Conoco wins deal to develop gas.
(Image: conoco-platform.jpg )
CONOCOPHILLIPS has signed a multibillion-dollar natural-gas development deal with Abu Dhabi National Oil Co, adding another major project to its global portfolio.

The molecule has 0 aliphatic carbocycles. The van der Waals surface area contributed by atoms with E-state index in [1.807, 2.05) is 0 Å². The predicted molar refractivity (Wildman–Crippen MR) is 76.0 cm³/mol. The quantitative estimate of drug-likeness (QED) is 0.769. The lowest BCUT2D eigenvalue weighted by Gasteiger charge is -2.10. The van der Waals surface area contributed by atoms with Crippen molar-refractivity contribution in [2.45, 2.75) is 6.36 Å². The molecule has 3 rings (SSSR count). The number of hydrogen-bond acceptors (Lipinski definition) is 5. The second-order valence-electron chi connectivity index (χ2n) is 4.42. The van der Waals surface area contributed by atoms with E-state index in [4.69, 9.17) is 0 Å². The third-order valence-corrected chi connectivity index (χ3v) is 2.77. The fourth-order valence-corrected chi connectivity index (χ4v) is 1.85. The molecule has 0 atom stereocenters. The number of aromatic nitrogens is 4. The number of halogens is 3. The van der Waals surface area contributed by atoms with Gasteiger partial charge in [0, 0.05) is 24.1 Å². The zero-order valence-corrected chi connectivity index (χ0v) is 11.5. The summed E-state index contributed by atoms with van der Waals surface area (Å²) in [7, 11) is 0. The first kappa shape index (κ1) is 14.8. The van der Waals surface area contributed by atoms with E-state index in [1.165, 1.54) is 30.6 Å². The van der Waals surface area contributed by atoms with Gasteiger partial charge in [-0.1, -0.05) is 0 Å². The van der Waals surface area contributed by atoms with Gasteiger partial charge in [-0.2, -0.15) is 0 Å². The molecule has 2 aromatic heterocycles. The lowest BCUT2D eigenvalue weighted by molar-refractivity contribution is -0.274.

The deal a" which involves an estimated $10 billion to $12 billion investment by the two companies, according to people familiar with the lengthy negotiations a" is another step in the transformation of Houston-based ConocoPhillips into a global energy power. The company didn't disclose terms of the transaction. The Abu Dhabi project is the third major deal that ConocoPhillips chief executive James Mulva has landed in the Middle East in the past five years. He also brought the company back to Libya after an absence of roughly three decades, and he engineered its successful entry into Russia; both nations have abundant oil and gas reserves, but they have been tough places for Western companies to do business. ConocoPhillips, which was formed in 2002 by the merger of Phillips and Conoco, has entered the ranks of what are known in the energy industry as super majors a" global companies with both exploration and refining operations. "By Jim Mulva's effort, ConocoPhillips has become the sixth super major," says Robinson West, chairman of oil consulting firm PFC Energy. "The notion that Phillips would be the progenitor of a super major was laughable 10 years ago." Mulva's moves also have catapulted ConocoPhillips into the top tier of global oil companies. In the 1998 Petroleum Intelligence rankings of major oil companies, Conoco was 26th and Phillips 34th. In the most recent ranking, ConocoPhillips was 8th. West says the key to the company's success has been Mulva's ability to do deals in nations that are becoming increasingly closed to Western investment. "What I hear from foreign governments is that Jim isn't high maintenance; CEOs of multihundred-billion-dollar companies tend to be high maintenance," West says. In the latest deal, ConocoPhillips outmanoeuvered Royal Dutch Shell and Occidental Petroleum for the contract to help develop the Shah natural-gas field in Abu Dhabi. The field has large reserves of what is known as sour gas, which is highly corrosive and requires special facilities, equipment and handling to process. The Middle East energy market is controlled by state-run oil companies and, with a few exceptions, international companies aren't allowed to acquire a stake in the region's oil and gas deposits. But the deal with the Abu Dhabi oil company, is expected to allow ConocoPhillips to book new reserves from Shah, in line with similar agreements between Adnoc and other international oil companies like ExxonMobil and BP, an Abu Dhabi-based oil official says. The project should go a long way toward meeting Abu Dhabi's surging demand for natural gas for its expanding petrochemical industry, new gas-fired electrical stations and desalination plants. Despite their vast oil reserves, the countries of the Gulf are struggling to meet their own domestic energy needs, and they are becoming increasingly dependent on gas-burning power plants. "This deal is something that Abu Dhabi absolutely needs," says Dalton Garis, associate professor at Abu Dhabi's Petroleum Institute. The emirate faces a shortage of natural gas this year, he says.
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